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Evolution and Adaptation in Context of Climate Change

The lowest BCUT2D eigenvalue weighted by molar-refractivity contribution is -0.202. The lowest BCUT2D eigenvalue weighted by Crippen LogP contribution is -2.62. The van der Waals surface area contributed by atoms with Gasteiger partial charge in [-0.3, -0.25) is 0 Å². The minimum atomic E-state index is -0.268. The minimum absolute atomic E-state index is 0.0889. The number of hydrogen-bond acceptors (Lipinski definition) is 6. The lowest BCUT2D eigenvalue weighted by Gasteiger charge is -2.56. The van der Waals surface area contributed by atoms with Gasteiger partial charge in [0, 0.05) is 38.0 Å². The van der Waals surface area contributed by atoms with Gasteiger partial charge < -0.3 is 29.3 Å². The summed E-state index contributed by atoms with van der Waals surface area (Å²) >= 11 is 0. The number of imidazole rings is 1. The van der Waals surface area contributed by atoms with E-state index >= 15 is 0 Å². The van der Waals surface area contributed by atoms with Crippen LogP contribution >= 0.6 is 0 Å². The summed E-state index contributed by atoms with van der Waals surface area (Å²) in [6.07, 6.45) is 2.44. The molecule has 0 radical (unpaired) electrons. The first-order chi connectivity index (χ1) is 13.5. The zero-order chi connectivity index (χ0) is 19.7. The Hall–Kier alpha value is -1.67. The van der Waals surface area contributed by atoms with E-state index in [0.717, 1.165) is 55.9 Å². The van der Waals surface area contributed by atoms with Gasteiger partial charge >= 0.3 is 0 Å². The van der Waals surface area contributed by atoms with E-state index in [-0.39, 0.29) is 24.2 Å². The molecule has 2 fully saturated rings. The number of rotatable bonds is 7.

Blast is an important foliar disease that infects the majority of cereal crops like rice, finger millet, pearl millet, foxtail millet and wheat, and thus resulting in a huge economic impact. The pathogen is responsible for causing epidemics in many crops and commonly shifts to new hosts. Magnaporthe spp. is the most prominent cause of blast disease on a broad host range of grasses including rice as well as other species of poaceae family. To date, 137 members of Poaceae hosting this fungus have been described in Fungal Databases. This book provides information on all blast diseases of different cereal crops. The pathogen evolves quickly due to its high variability, and thus can quickly adapt to new cultivars and cause an epidemic in a given crop. Some of the topics covered here include historical perspectives, pathogen evolution, host range shift, cross-infectivity, and pathogen isolation, use of chemicals fungicides, genetics and genomics, and management of blast disease in different cereal crops with adoption of suitable methodologies.In the past two decades there have been significant developments in genomics and proteomics approaches and there has been substantial and rapid progress in the cloning and mapping of R genes for blast resistance, as well as in comparative genomics analysis for resolving delineation of Magnaporthe species that infect both cereals and grass species. Blast disease resistance follows a typical gene-for-gene hypothesis. Identification of new Avr genes and effector molecules from Magnaporthe spp. can be useful to understand the molecular mechanisms involved in the fast evolution of different strains of this fungal genus. Advances in these areas may help to reduce the occurrence of blast disease by the identification of potential R genes for effective deployment. Additionally, this book highlights the importance of blast disease that infects different cereal hosts in the context of climate change, and genomics approaches that may potentially help in understanding and applying new concepts and technologies that can make real impact in sustainable management of blast disease in different cereal crops.
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